Five ARPA-E project teams were selected to participate in the upcoming National Science Foundation (NSF) Innovation Corps, or I-Corps, program. This 18 month program started at the beginning of 2013 and will run to mid-2014.
1. Michigan State University (OPEN 2009): Led by Principal Investigator Dr. Norbert Mueller, the team’s wave disk engine under development could perform in a more efficient thermal cycle in a smaller and lighter engine.
If successful, the wave disk enginere would reduce the weight of vehicles by up to 20%, improve their fuel economy by up to 60%, reduce their total cost by up to 30%, and reduce their CO2 emissions by 90%. The engines would be the size of a cooking pot and contain fewer moving parts–reducing the weight of the engine by 30%. It would also enable a vehicle that could use 60% of its fuel for propulsion.
2. University of Southern California (GRIDS): Led by Principal Investigator Dr. Sri Narayan, the team’s rechargeable iron-air battery under development is aimed at the need for inexpensive and robust large-scale electrical energy storage systems.
USC is developing an iron-air rechargeable battery for large-scale energy storage that could help integrate renewable energy sources into the electric grid. Iron-air batteries have the potential to store large amounts of energy at low cost–iron is inexpensive and abundant, while oxygen is freely obtained from the air we breathe. However, current iron-air battery technologies have suffered from low efficiency and short life spans. USC is working to dramatically increase the efficiency of the battery by placing chemical additives on the battery’s iron-based electrode and restructuring the catalysts at the molecular level on the battery’s air-based electrode. This can help the battery resist degradation and increase life span. The goal of the project is to develop a prototype iron-air battery at significantly cost lower than today’s best commercial batteries.
3. Virginia Commonwealth University (REACT): Led by Principal Investigator Dr. Everett Carpenter, the team’s new magnet manufacturing process and ferromagnetic material under development could mitigate rare earth magnets supply risk domestically.
VCU is developing a new magnet for use in renewable power generators and EV motors that requires no rare earth minerals. Rare earths are difficult and expensive to process, but they make electric motors and generators smaller, lighter, and more efficient. VCU would replace the rare earth minerals in EV motor magnets with a low-cost and abundant carbon-based compound that resembles a fine black powder. This new magnet could demonstrate the same level of performance as the best commercial magnets available today at a significantly lower cost. The ultimate goal of this project is to demonstrate this new magnet in a prototype electric motor.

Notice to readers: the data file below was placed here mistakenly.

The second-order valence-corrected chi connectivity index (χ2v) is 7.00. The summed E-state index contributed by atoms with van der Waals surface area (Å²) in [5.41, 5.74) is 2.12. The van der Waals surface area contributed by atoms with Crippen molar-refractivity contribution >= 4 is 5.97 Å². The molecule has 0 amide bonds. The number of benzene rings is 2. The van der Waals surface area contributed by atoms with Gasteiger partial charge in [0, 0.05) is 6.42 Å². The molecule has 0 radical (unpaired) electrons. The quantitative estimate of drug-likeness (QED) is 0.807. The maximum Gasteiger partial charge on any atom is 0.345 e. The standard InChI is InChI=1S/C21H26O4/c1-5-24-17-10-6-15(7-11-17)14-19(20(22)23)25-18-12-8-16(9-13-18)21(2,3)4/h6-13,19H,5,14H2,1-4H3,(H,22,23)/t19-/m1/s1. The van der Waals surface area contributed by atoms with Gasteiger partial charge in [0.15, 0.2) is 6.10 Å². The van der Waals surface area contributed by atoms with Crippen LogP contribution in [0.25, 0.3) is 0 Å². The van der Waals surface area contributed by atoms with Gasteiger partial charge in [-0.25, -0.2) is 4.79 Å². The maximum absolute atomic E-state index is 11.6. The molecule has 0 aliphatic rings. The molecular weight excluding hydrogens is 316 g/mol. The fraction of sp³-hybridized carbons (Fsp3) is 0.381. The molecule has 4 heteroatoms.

4. University of Houston (REACT): Led by Principal Investigator Dr. Philippe Masson, the team’s low-cost, high-current superconducting wire under development could be incorporated into motor and generator applications.
The University of Houston will develop a low-cost, high-current superconducting wire that could be used in high-power wind generators. Superconducting wire currently transports 600 times more electric current than a similarly sized copper wire, but is significantly more expensive. The University of Houston’s innovation is based on engineering nanoscale defects in the superconducting film. This could quadruple the current relative to today’s superconducting wires, supporting the same amount of current using 25% of the material. This would make wind generators lighter, more powerful and more efficient. The design could result in a several-fold reduction in wire costs and enable their commercial viability of high-power wind generators for use in offshore applications.
5. Georgia Institute of Technology* (IMPACCT): Led by Co-Principal Investigator Dr. Krista Walton, the team will look to generate a business model around various applications while addressing scalability challenges of promising metal organic frameworks. Principal Investigator Dr. David Scholl will serve as an adviser to the team.
A team of six faculty members at Georgia Tech is developing an enhanced membrane by fitting metal organic frameworks, compounds that show great promise for improved carbon capture, into hollow fiber membranes. This new material would be highly efficient at removing CO2 from the flue gas produced at coal-fired power plants. The team is analyzing thousands of metal organic frameworks to identify those that are most suitable for carbon capture based both on their ability to allow coal exhaust to pass easily through them and their ability to select CO2 from that exhaust for capture and storage. The most suitable frameworks would be inserted into the walls of the hollow fiber membranes, making the technology readily scalable due to their high surface area. This composite membrane would be highly stable, withstanding the harsh gas environment found in coal exhaust.
If successful, Georgia Tech’s design would create a composite membrane that efficiently pulls CO2 from exhaust for capture and storage at a cost of $25 per ton, a level significantly below both DOE targets and current-generation technologies.